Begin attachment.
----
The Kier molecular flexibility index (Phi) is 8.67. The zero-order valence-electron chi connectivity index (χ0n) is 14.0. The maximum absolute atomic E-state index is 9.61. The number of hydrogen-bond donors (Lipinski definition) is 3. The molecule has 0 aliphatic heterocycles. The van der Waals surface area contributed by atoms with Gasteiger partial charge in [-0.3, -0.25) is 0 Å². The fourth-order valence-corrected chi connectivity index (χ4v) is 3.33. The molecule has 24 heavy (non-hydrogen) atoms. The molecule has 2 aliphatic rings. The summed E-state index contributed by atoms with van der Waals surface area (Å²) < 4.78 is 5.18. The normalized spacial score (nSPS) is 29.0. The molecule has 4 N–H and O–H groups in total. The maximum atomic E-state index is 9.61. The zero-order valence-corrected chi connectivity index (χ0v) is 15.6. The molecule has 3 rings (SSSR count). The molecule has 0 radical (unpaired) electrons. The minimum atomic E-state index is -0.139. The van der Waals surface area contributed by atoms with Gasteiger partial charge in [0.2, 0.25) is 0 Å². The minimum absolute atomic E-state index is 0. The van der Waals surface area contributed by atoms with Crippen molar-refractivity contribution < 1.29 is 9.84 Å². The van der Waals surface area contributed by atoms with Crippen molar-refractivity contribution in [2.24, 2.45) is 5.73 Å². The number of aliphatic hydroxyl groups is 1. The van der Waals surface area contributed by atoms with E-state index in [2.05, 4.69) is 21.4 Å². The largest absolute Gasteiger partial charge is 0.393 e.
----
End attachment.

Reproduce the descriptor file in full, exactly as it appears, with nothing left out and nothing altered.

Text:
The Kier molecular flexibility index (Phi) is 8.67. The zero-order valence-electron chi connectivity index (χ0n) is 14.0. The maximum absolute atomic E-state index is 9.61. The number of hydrogen-bond donors (Lipinski definition) is 3. The molecule has 0 aliphatic heterocycles. The van der Waals surface area contributed by atoms with Gasteiger partial charge in [-0.3, -0.25) is 0 Å². The fourth-order valence-corrected chi connectivity index (χ4v) is 3.33. The molecule has 24 heavy (non-hydrogen) atoms. The molecule has 2 aliphatic rings. The summed E-state index contributed by atoms with van der Waals surface area (Å²) < 4.78 is 5.18. The normalized spacial score (nSPS) is 29.0. The molecule has 4 N–H and O–H groups in total. The maximum atomic E-state index is 9.61. The zero-order valence-corrected chi connectivity index (χ0v) is 15.6. The molecule has 3 rings (SSSR count). The molecule has 0 radical (unpaired) electrons. The minimum atomic E-state index is -0.139. The van der Waals surface area contributed by atoms with Gasteiger partial charge in [0.2, 0.25) is 0 Å². The minimum absolute atomic E-state index is 0. The van der Waals surface area contributed by atoms with Crippen molar-refractivity contribution < 1.29 is 9.84 Å². The van der Waals surface area contributed by atoms with Crippen molar-refractivity contribution in [2.24, 2.45) is 5.73 Å². The number of aliphatic hydroxyl groups is 1. The van der Waals surface area contributed by atoms with E-state index in [2.05, 4.69) is 21.4 Å². The largest absolute Gasteiger partial charge is 0.393 e.